Photo of Blessing Tupiri

Blessing Tupiri '14: From Zimbabwe to McKendree

By Nick Watt '13

During the soccer season you can see Blessing Tupiri '14 dribbling down Leemon Athletic Field shouting out plays and words of encouragement to others. What he is saying is understandable but his accent is unique. That’s because he has traveled nearly 8,650 miles from Harare, Zimbabwe to attend McKendree University.

The 24-year-old senior forward came to McKendree to pursue his education, play soccer and experience living the American lifestyle.

“I thought I’d hung up my soccer boots after high school, but the chance of getting a soccer scholarship to aid in my studies gave me the courage to do something different,” he said. “I got recruited by Tim Strange, who is now the women’s head coach, and I was more than willing to take on the challenge and start a new life chapter.”

However, before coming to the U.S., Blessing decided to take some time off after high school to travel and spend quality time with his family. He describes life as tough in Zimbabwe. The country “has been facing many challenges in the last decade, mostly political,” he said. “For the longest time Zimbabweans have had to ‘make a plan’ on how to make it through each day. Hopefully something better is over the horizon."

“Being out of school and without a job makes a good combination to be your family’s ‘go-to guy.’ Often times I found myself in queues for scarce basic commodities and services like gasoline, corn meal (a Zimbabwean staple), even the bank to withdraw money. Times were hard and I was just trying to play my part in helping my family.”

Once Blessing finally made his way overseas, he admits that it took him a while to adjust to life in the U.S. Coming from Zimbabwe, there were a few things that “baffled” him. “Everywhere I looked there was human development; I was used to the open African savannas,” he said. “I remember thinking to myself one day after I had gotten to see more of the U.S., being a developed country must require that you have ‘drive-through’ everything!”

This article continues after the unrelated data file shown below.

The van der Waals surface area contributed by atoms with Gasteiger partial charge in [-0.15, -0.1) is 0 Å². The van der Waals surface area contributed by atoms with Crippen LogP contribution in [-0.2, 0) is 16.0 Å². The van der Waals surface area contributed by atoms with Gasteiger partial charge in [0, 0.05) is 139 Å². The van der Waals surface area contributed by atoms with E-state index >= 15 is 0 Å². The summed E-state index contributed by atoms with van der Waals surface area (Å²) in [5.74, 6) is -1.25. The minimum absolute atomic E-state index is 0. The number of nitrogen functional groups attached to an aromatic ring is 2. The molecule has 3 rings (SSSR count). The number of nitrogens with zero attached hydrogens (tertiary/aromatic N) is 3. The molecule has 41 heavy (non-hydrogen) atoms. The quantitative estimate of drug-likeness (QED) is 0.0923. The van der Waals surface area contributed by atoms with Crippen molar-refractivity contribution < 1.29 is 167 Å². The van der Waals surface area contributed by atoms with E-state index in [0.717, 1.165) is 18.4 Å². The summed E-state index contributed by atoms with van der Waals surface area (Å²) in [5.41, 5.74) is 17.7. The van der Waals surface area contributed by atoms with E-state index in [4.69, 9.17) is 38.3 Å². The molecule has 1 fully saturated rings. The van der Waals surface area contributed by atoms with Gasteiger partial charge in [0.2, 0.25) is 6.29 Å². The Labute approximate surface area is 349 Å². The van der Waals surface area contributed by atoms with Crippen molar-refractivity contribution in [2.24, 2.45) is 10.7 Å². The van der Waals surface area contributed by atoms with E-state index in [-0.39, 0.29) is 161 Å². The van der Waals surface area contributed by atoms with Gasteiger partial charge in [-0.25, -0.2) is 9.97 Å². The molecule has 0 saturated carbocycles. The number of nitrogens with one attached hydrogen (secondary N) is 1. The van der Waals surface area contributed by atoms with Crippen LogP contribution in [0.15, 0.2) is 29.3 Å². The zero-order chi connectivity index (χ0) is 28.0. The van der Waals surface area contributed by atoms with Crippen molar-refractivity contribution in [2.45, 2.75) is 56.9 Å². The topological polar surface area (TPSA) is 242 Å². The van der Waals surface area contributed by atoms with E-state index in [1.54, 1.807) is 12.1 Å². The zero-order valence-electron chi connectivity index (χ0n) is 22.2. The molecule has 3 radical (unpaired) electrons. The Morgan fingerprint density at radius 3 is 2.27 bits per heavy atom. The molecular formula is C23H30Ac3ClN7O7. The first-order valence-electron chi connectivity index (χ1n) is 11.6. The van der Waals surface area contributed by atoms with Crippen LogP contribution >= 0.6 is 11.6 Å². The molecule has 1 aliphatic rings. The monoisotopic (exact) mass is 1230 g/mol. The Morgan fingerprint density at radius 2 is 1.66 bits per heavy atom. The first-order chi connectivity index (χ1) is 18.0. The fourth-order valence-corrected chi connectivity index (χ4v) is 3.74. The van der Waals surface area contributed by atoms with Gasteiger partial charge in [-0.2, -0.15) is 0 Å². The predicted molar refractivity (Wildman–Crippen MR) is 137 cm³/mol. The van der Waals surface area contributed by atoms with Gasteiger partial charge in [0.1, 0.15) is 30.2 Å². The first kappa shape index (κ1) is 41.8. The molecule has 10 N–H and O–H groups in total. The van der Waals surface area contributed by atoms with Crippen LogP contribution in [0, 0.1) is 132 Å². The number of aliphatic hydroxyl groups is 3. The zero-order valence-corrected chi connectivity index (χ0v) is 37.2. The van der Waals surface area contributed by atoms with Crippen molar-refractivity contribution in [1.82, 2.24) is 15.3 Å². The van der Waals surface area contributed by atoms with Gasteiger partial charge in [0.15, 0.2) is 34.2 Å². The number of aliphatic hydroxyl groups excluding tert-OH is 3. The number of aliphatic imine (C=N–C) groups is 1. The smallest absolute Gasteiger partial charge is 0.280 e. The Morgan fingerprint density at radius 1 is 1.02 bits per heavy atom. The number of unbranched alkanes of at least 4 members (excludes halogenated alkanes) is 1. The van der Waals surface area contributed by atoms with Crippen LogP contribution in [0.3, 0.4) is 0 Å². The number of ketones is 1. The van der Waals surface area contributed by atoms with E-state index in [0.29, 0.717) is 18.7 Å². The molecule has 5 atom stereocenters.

As he settled in however, Blessing discovered that McKendree was a learning environment in which he could certainly flourish. “McKendree has given me more than I could have ever imagined,” he said. “The professors are friendly, involved people and playing intercollegiate soccer has been a dream come true.”

Blessing has not only been involved with soccer but also is a member of the International Student Association, has volunteered for service projects with the Lyn Huxford Center for Community Service, and participated in mission trips through Campus Ministries. He is adamant that “the new friendships I built in classes and through the International Student Organization made the transition easier.”

The honors student is majoring in pre-professional biology with a minor in sports performance. “I have always enjoyed science because it is never stagnant, there’s always a new discovery around the corner,” he said. He is currently utilizing what he has learned about rural health in a summer internship at St. Mary’s Good Samaritan Hospital in Centralia, Ill.

After graduation Blessing plans to continue studying medicine in graduate school. He eventually wants to return to Zimbabwe to practice sports medicine or rural health. “I see just how much Zimbabwe needs graduate students like me to help rebuild and reinstate it into its rightful place,” he noted.

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